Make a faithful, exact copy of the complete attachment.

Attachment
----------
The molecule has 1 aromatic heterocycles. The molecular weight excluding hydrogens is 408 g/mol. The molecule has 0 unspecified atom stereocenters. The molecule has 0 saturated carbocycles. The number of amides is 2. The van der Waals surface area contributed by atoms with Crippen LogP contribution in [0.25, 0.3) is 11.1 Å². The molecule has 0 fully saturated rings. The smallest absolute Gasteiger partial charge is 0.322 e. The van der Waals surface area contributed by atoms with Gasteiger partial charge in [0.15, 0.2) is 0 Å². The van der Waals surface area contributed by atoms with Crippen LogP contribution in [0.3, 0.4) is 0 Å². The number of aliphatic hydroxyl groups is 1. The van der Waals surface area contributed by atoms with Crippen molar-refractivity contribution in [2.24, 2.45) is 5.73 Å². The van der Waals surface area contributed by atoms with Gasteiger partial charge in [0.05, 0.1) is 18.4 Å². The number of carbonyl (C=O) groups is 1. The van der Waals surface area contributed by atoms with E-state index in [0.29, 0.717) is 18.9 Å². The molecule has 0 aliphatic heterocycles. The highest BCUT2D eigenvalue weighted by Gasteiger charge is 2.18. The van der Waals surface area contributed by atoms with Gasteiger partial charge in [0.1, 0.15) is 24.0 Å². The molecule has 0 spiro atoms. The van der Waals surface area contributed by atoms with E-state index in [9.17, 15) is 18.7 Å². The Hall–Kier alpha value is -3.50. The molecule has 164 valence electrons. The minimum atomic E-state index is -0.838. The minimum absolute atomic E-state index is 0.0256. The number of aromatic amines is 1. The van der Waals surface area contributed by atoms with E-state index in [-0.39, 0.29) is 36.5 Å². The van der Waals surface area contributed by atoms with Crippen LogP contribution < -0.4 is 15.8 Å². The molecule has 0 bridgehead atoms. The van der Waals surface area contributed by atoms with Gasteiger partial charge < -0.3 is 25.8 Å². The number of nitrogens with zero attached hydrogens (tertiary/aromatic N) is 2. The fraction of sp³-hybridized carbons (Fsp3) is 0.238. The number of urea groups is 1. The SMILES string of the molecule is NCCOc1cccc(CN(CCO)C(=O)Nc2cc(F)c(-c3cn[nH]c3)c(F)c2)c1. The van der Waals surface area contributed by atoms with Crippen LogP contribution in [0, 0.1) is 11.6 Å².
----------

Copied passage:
The molecule has 1 aromatic heterocycles. The molecular weight excluding hydrogens is 408 g/mol. The molecule has 0 unspecified atom stereocenters. The molecule has 0 saturated carbocycles. The number of amides is 2. The van der Waals surface area contributed by atoms with Crippen LogP contribution in [0.25, 0.3) is 11.1 Å². The molecule has 0 fully saturated rings. The smallest absolute Gasteiger partial charge is 0.322 e. The van der Waals surface area contributed by atoms with Gasteiger partial charge in [0.15, 0.2) is 0 Å². The van der Waals surface area contributed by atoms with Crippen LogP contribution in [0.3, 0.4) is 0 Å². The number of aliphatic hydroxyl groups is 1. The van der Waals surface area contributed by atoms with Crippen molar-refractivity contribution in [2.24, 2.45) is 5.73 Å². The van der Waals surface area contributed by atoms with Gasteiger partial charge in [0.05, 0.1) is 18.4 Å². The number of carbonyl (C=O) groups is 1. The van der Waals surface area contributed by atoms with E-state index in [0.29, 0.717) is 18.9 Å². The molecule has 0 aliphatic heterocycles. The highest BCUT2D eigenvalue weighted by Gasteiger charge is 2.18. The van der Waals surface area contributed by atoms with Gasteiger partial charge in [0.1, 0.15) is 24.0 Å². The molecule has 0 spiro atoms. The van der Waals surface area contributed by atoms with E-state index in [9.17, 15) is 18.7 Å². The Hall–Kier alpha value is -3.50. The molecule has 164 valence electrons. The minimum atomic E-state index is -0.838. The minimum absolute atomic E-state index is 0.0256. The number of aromatic amines is 1. The van der Waals surface area contributed by atoms with E-state index in [-0.39, 0.29) is 36.5 Å². The van der Waals surface area contributed by atoms with Crippen LogP contribution < -0.4 is 15.8 Å². The molecule has 0 bridgehead atoms. The van der Waals surface area contributed by atoms with Gasteiger partial charge < -0.3 is 25.8 Å². The number of nitrogens with zero attached hydrogens (tertiary/aromatic N) is 2. The fraction of sp³-hybridized carbons (Fsp3) is 0.238. The number of urea groups is 1. The SMILES string of the molecule is NCCOc1cccc(CN(CCO)C(=O)Nc2cc(F)c(-c3cn[nH]c3)c(F)c2)c1. The van der Waals surface area contributed by atoms with Crippen LogP contribution in [0, 0.1) is 11.6 Å².